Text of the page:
I renamed most of these classes as I found the default names provided by the StructureMap.MVC project confusing. They were also created as if they were designer files, with no formatting at all. This isn’t the case however, they’re bootstrap files that you will need to modify unless you are doing the absolute basics of creating new Repositories->Service->Controller style dependencies.

The Registry class

StructureMap 3 now gives a base class that you inherit from and implement all of your instance setup inside. This includes the same techniques as 2, using scanning of assemblys and configuring of lifetime types for objects.

The ServiceLocator implementation

Microsoft have now removed some complexity by creating a standardized interface for Service Locators. Service Locators are the root class that you get all your objects from. You implement ServiceLocatorImplBase and IDependencyResolver which calls back into StructureMap’s IContainer to get its instances (you feed the IContainer in via the constructor).

The IHttpModule class

This just creates a new container on each new HTTP request, and disposes when the request ends.

###We’re not done yet…

It’s funny that an application that does do a great deal more than put text onto a webpage and allow uploads of images has this amount of complexity. I started questioning why Roadkill does all of this during the upgrade process and would forgive anyone who read the source code for thinking “WTF, it’s just a wiki app”.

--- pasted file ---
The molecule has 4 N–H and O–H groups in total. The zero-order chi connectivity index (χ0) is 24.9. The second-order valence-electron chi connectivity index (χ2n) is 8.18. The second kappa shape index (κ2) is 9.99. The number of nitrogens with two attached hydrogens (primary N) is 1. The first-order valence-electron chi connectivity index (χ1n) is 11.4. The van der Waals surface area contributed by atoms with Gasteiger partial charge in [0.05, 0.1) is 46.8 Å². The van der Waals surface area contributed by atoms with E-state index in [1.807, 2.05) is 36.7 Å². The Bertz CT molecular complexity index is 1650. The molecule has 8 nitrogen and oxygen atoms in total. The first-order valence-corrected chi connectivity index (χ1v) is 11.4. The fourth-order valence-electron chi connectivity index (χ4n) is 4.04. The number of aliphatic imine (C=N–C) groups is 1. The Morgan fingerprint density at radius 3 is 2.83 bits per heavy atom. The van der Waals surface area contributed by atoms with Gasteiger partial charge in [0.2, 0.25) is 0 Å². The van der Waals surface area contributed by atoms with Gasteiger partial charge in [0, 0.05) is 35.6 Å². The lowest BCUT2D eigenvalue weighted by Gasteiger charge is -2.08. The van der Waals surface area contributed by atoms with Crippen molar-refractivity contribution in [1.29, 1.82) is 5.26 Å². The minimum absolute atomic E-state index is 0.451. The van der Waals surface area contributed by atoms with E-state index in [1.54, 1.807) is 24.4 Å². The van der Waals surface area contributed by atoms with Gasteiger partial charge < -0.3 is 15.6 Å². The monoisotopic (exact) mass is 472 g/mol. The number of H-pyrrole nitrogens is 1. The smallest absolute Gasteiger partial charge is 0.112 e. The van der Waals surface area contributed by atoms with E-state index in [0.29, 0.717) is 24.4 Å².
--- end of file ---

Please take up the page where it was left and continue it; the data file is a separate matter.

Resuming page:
The truth is the complexity is not from the patterns Roadkill uses, but rather than the miles of hurdles you have to jump through to get the existing ASP.NET (4) framework to work with dependency injection. This is the next part which is where it gets ugly.

So you want to use dependency injected attributes, eh?

Roadkill uses custom implementations of the [Authorize] attributes, which was done to try to make it stay inline with the MVC framework’s patterns. The alternative would have been to use an AOP tool such as PostSharp, this would’ve meant doing a similar attribute-based system although without the DI setup the MVC attributes need.

To have custom MVC attribute classes that get dependencies injected into them, you need to create a class that implements FilterAttributeFilterProvider. You then call GlobalConfiguration.Configuration.Services.Add with this class.

Obviously having a standard service locator for all your classes is something Microsoft forgot to do until now, and to make things a little worst they also seem to have had a communication break down between the WebAPI team and the MVC team. We’ve been promised this will be fixed in the coming DNX release but for now it means you also have to implement System.Web.Http.Filters.IFilterProvider.

Yes, two implementations just to create attributes and each one has its own version of FilterInfo that holds details of the filter.

Even more service locators

There 2 more custom service locators we have to setup. WebApi has its own service locator (why wasn’t an interface in the .NET framework from version 4?!), you registry this using GlobalConfiguration.Configuration.DependencyResolver = ....

Finally if you have Models that using data annotations and model binding, you need to use something along the lines of:

ModelBinders.Binders.Add(typeof(UserViewModel), new UserViewModelModelBinder());
ModelBinders.Binders.Add(typeof(SettingsViewModel), new SettingsViewModelBinder());

Where UserViewModelModelBinder is a class thats gets an instance of UserViewModel from the StructureMap container.

Conclusion

Putting aside my rants about the complete lack of communication between two teams in Microsoft that created this complete mess and MVC’s IoC containers (shared by the Structuremap author Jeremy Miller too I think), it looks like a lot of this code will need to be re-written next year when Microsoft unify WebAPI and MVC into one framework.